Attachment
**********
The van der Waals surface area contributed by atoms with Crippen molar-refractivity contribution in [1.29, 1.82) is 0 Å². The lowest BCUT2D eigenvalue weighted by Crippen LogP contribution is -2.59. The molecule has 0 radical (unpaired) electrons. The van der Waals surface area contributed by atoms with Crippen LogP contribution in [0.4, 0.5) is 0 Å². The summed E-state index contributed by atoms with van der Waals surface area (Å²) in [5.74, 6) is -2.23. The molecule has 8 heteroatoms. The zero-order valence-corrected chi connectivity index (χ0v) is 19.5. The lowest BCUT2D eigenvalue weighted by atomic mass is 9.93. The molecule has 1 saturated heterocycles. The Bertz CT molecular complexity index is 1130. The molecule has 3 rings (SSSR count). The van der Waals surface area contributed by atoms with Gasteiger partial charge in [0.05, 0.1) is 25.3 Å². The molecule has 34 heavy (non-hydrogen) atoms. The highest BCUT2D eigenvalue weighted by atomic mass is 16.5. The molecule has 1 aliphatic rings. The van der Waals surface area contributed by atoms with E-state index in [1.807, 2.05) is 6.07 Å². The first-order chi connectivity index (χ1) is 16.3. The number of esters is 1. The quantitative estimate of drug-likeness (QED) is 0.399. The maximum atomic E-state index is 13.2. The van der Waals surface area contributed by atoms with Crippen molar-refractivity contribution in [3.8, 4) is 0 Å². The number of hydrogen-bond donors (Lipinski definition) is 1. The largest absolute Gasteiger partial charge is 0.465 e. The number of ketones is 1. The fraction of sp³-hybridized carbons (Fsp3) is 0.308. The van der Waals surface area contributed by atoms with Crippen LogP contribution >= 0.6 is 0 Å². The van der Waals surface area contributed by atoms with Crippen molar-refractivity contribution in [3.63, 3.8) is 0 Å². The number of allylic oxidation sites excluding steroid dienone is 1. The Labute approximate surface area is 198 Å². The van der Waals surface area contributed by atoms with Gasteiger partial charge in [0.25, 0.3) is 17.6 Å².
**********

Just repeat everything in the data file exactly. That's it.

The van der Waals surface area contributed by atoms with Crippen molar-refractivity contribution in [1.29, 1.82) is 0 Å². The lowest BCUT2D eigenvalue weighted by Crippen LogP contribution is -2.59. The molecule has 0 radical (unpaired) electrons. The van der Waals surface area contributed by atoms with Crippen LogP contribution in [0.4, 0.5) is 0 Å². The summed E-state index contributed by atoms with van der Waals surface area (Å²) in [5.74, 6) is -2.23. The molecule has 8 heteroatoms. The zero-order valence-corrected chi connectivity index (χ0v) is 19.5. The lowest BCUT2D eigenvalue weighted by atomic mass is 9.93. The molecule has 1 saturated heterocycles. The Bertz CT molecular complexity index is 1130. The molecule has 3 rings (SSSR count). The van der Waals surface area contributed by atoms with Gasteiger partial charge in [0.05, 0.1) is 25.3 Å². The molecule has 34 heavy (non-hydrogen) atoms. The highest BCUT2D eigenvalue weighted by atomic mass is 16.5. The molecule has 1 aliphatic rings. The van der Waals surface area contributed by atoms with E-state index in [1.807, 2.05) is 6.07 Å². The first-order chi connectivity index (χ1) is 16.3. The number of esters is 1. The quantitative estimate of drug-likeness (QED) is 0.399. The maximum atomic E-state index is 13.2. The van der Waals surface area contributed by atoms with Crippen molar-refractivity contribution in [3.8, 4) is 0 Å². The number of hydrogen-bond donors (Lipinski definition) is 1. The largest absolute Gasteiger partial charge is 0.465 e. The number of ketones is 1. The fraction of sp³-hybridized carbons (Fsp3) is 0.308. The van der Waals surface area contributed by atoms with Crippen LogP contribution >= 0.6 is 0 Å². The van der Waals surface area contributed by atoms with Crippen molar-refractivity contribution in [3.63, 3.8) is 0 Å². The number of allylic oxidation sites excluding steroid dienone is 1. The Labute approximate surface area is 198 Å². The van der Waals surface area contributed by atoms with Gasteiger partial charge in [0.25, 0.3) is 17.6 Å².